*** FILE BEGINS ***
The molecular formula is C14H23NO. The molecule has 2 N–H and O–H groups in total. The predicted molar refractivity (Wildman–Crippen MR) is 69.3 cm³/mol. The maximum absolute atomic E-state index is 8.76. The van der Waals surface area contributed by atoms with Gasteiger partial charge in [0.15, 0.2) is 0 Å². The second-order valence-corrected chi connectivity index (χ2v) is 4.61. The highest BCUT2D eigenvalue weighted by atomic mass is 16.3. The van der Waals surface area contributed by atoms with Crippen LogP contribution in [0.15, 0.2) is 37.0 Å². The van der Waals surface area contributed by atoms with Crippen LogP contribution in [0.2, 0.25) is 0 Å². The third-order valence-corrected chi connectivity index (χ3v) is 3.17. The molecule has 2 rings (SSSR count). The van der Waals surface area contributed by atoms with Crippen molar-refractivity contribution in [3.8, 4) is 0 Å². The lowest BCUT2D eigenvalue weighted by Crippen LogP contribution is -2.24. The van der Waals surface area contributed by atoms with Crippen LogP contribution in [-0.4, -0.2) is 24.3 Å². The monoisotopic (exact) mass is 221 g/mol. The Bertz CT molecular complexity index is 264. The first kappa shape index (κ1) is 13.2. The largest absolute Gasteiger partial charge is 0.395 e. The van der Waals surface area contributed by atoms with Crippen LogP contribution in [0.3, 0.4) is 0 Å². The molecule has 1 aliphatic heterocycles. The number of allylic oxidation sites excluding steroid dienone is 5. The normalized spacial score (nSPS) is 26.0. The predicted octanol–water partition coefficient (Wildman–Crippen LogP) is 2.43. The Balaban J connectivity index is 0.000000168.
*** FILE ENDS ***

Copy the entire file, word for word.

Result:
The molecular formula is C14H23NO. The molecule has 2 N–H and O–H groups in total. The predicted molar refractivity (Wildman–Crippen MR) is 69.3 cm³/mol. The maximum absolute atomic E-state index is 8.76. The van der Waals surface area contributed by atoms with Gasteiger partial charge in [0.15, 0.2) is 0 Å². The second-order valence-corrected chi connectivity index (χ2v) is 4.61. The highest BCUT2D eigenvalue weighted by atomic mass is 16.3. The van der Waals surface area contributed by atoms with Crippen LogP contribution in [0.15, 0.2) is 37.0 Å². The van der Waals surface area contributed by atoms with Crippen LogP contribution in [0.2, 0.25) is 0 Å². The third-order valence-corrected chi connectivity index (χ3v) is 3.17. The molecule has 2 rings (SSSR count). The van der Waals surface area contributed by atoms with Crippen molar-refractivity contribution in [3.8, 4) is 0 Å². The lowest BCUT2D eigenvalue weighted by Crippen LogP contribution is -2.24. The van der Waals surface area contributed by atoms with Crippen LogP contribution in [-0.4, -0.2) is 24.3 Å². The monoisotopic (exact) mass is 221 g/mol. The Bertz CT molecular complexity index is 264. The first kappa shape index (κ1) is 13.2. The largest absolute Gasteiger partial charge is 0.395 e. The van der Waals surface area contributed by atoms with Crippen LogP contribution in [0.3, 0.4) is 0 Å². The molecule has 1 aliphatic heterocycles. The number of allylic oxidation sites excluding steroid dienone is 5. The normalized spacial score (nSPS) is 26.0. The predicted octanol–water partition coefficient (Wildman–Crippen LogP) is 2.43. The Balaban J connectivity index is 0.000000168.